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Dedicated “Diablo” Site Will Stop Supporting “Diablo Immortal” Because It Goes Against Their “Values”

A screenshot from Diablo Immortal

Image source: Diablo Immortal

Maxroll, a fan site and online resource for games like Diablo III and lost arkcloses the branch of its site which focuses on Diablo Immortalciting concerns about its monetization system.

Diablo Immortal has been an extremely controversial game, to put it lightly. Since the game’s release, gamers have wondered about the extreme extent the game takes to get you to spend money. The game is also not available in the Netherlands and Belgium due to their loot box laws.

The authors and publishers of Maxroll have cited the game’s economic structure as the main reason why they are abandoning the branch of their site that covers Diablo Immortal. They said that while most players weren’t vulnerable to the tactics used in Diablo Immortal to get people to spend impulsively, continuing to support a game they felt was predatory was against their core values ​​as a site.

“Cancelling a game that we’ve put over 10,000 hours of work (and a ton of developer money) into is not something we do lightly. In fact, we’ve never canceled a game before,” they wrote in a blog post explaining their decision. “Even with poor reception, our immortal branch would continue to generate revenue on our side. Life is more than money, it it’s about doing the right thing.

As Waypoint recently reported, Diablo ImmortalMonetization systems can be particularly predatory for people with gambling addictions, which Maxroll has given as the primary reason it will no longer support gambling.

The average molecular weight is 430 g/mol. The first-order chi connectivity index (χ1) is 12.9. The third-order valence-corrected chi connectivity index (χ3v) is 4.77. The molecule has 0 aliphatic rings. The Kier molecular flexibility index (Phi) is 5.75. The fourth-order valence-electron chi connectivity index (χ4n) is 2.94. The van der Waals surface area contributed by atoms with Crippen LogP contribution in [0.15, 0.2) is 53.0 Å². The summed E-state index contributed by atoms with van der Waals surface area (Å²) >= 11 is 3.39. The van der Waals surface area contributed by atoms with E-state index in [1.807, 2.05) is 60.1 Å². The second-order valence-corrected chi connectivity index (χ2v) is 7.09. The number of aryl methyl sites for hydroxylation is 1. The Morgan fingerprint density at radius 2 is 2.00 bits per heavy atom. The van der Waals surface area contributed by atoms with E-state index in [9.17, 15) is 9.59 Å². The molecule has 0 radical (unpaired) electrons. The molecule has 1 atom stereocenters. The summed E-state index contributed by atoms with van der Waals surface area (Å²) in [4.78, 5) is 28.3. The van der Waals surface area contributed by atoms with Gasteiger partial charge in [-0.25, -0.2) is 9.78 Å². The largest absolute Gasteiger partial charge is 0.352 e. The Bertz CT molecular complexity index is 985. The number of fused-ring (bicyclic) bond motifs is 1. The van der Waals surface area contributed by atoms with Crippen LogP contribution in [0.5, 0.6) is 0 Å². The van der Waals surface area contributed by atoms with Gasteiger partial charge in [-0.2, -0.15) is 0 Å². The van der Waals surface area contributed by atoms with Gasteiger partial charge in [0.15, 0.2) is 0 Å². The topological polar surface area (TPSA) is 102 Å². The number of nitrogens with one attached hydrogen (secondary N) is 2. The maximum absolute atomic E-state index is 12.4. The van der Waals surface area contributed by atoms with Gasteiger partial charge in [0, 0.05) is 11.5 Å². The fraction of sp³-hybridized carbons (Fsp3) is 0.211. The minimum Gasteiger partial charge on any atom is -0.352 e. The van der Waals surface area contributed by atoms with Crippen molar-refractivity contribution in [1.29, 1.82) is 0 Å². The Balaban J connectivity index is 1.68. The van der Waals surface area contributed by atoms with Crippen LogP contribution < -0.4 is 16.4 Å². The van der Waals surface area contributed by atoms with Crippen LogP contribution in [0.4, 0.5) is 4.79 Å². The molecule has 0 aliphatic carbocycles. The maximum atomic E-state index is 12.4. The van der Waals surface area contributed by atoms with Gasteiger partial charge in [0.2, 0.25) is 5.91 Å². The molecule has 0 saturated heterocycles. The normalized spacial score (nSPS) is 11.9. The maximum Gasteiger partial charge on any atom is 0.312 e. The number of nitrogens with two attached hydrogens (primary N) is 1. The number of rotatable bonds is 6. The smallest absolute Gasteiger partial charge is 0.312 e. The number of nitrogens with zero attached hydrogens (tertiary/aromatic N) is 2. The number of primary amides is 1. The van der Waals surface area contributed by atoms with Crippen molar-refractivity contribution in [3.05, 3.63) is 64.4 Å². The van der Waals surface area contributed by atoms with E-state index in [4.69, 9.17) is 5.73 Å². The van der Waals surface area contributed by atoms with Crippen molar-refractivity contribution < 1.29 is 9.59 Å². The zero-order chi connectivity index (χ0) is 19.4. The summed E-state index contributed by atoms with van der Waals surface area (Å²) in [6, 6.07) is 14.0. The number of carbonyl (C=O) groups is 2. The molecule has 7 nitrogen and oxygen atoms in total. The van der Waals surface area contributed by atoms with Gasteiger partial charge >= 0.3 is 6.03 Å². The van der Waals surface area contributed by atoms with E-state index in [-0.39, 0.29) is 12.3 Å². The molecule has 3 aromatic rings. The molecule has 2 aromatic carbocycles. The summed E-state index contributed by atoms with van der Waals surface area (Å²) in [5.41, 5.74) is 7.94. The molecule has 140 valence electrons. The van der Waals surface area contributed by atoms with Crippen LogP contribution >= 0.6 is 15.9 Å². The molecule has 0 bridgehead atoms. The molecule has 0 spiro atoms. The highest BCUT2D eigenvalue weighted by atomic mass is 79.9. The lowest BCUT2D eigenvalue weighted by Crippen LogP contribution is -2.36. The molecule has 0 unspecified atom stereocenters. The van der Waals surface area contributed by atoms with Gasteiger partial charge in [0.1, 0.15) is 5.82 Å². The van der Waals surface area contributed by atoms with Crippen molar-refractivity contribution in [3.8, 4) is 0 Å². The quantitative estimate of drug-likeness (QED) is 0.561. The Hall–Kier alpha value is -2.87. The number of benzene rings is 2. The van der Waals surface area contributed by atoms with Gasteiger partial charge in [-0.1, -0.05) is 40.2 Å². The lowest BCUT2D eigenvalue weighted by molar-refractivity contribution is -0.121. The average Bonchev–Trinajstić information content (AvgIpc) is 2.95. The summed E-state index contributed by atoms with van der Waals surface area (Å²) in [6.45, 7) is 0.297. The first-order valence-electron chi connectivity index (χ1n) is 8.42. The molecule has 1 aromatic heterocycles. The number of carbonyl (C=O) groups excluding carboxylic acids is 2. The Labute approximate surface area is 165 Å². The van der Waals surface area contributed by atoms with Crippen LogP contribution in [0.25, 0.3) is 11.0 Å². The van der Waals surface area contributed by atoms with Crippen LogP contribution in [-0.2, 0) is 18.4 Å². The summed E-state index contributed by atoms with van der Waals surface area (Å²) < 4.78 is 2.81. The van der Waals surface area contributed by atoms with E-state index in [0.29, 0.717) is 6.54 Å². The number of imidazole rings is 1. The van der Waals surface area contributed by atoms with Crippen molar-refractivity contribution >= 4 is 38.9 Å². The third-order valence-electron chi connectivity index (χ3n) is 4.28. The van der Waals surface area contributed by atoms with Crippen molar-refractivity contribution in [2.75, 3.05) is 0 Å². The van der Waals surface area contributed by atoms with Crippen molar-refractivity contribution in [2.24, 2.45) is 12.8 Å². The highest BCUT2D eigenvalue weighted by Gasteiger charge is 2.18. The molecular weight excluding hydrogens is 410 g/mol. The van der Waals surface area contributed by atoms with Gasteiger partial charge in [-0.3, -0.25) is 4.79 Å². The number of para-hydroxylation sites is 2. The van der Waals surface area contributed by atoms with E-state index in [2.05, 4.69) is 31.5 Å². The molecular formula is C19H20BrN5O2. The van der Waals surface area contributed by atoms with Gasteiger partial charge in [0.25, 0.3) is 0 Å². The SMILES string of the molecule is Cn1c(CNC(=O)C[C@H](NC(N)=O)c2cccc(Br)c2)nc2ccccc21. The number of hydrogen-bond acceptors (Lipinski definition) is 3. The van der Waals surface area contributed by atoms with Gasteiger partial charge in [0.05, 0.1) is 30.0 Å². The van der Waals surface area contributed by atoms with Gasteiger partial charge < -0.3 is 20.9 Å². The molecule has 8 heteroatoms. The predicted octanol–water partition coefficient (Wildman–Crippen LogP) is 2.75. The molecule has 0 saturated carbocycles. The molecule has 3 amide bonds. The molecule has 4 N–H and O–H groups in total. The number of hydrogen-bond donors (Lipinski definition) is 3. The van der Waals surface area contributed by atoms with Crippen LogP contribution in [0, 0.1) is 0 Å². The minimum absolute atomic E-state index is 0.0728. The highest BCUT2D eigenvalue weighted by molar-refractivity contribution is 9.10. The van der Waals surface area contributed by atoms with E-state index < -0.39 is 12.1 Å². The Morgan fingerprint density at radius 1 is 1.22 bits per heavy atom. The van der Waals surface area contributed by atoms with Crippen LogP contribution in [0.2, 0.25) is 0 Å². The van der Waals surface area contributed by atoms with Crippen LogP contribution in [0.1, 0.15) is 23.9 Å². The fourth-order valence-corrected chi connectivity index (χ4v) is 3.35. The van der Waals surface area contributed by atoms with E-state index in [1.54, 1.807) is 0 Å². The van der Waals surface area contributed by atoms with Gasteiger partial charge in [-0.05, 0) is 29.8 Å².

“The predatory Pay-To-Win system far exceeds what is considered the norm for mobile games. Gambling addictions are real and can completely destroy lives,” the site writes. “Even though 99% of players have perfect impulse control, we still can’t stomach what happens to the other 1%. It’s completely against our values ​​and we won’t be part of it anymore. »

Waypoint contacted Maxroll for comment, but they did not respond in time for publication.

The post goes on to explain that in addition to the game’s monetization scheme, the community’s lackluster reaction to the game impacted their decision.

“The disappointment we felt at launch matches that of the community. Not only from [pay to win] perspective, but about the game itself,” they wrote. “Although we are not game designers, we cannot believe this is the state of the game after nearly 2 years of testing and feedback.”